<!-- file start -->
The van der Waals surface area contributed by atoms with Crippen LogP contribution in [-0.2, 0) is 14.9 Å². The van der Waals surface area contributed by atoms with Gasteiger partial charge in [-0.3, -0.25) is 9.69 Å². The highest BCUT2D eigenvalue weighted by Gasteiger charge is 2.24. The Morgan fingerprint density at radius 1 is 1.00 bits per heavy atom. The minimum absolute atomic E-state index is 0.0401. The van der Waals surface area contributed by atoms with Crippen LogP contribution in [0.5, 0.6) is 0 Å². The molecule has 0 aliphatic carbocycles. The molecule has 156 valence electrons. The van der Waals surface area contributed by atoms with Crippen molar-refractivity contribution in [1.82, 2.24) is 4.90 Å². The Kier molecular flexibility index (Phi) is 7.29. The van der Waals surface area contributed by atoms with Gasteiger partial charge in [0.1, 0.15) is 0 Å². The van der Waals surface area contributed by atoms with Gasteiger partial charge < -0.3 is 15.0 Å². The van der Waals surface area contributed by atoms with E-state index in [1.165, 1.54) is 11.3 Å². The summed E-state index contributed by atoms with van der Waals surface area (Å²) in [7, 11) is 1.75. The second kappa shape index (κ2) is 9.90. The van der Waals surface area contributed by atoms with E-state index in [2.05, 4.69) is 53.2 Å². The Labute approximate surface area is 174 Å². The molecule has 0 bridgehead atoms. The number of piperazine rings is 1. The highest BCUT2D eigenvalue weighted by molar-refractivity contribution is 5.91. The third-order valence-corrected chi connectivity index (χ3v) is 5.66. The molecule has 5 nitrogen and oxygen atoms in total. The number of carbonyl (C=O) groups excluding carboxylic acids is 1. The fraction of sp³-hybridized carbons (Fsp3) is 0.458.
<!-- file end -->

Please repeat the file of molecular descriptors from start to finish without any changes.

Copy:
The van der Waals surface area contributed by atoms with Crippen LogP contribution in [-0.2, 0) is 14.9 Å². The van der Waals surface area contributed by atoms with Gasteiger partial charge in [-0.3, -0.25) is 9.69 Å². The highest BCUT2D eigenvalue weighted by Gasteiger charge is 2.24. The Morgan fingerprint density at radius 1 is 1.00 bits per heavy atom. The minimum absolute atomic E-state index is 0.0401. The van der Waals surface area contributed by atoms with Crippen LogP contribution in [0.5, 0.6) is 0 Å². The molecule has 0 aliphatic carbocycles. The molecule has 156 valence electrons. The van der Waals surface area contributed by atoms with Crippen molar-refractivity contribution in [1.82, 2.24) is 4.90 Å². The Kier molecular flexibility index (Phi) is 7.29. The van der Waals surface area contributed by atoms with Gasteiger partial charge in [0.1, 0.15) is 0 Å². The van der Waals surface area contributed by atoms with Gasteiger partial charge < -0.3 is 15.0 Å². The van der Waals surface area contributed by atoms with E-state index in [1.165, 1.54) is 11.3 Å². The summed E-state index contributed by atoms with van der Waals surface area (Å²) in [7, 11) is 1.75. The second kappa shape index (κ2) is 9.90. The van der Waals surface area contributed by atoms with E-state index in [2.05, 4.69) is 53.2 Å². The Labute approximate surface area is 174 Å². The molecule has 0 bridgehead atoms. The number of piperazine rings is 1. The highest BCUT2D eigenvalue weighted by molar-refractivity contribution is 5.91. The third-order valence-corrected chi connectivity index (χ3v) is 5.66. The molecule has 5 nitrogen and oxygen atoms in total. The number of carbonyl (C=O) groups excluding carboxylic acids is 1. The fraction of sp³-hybridized carbons (Fsp3) is 0.458.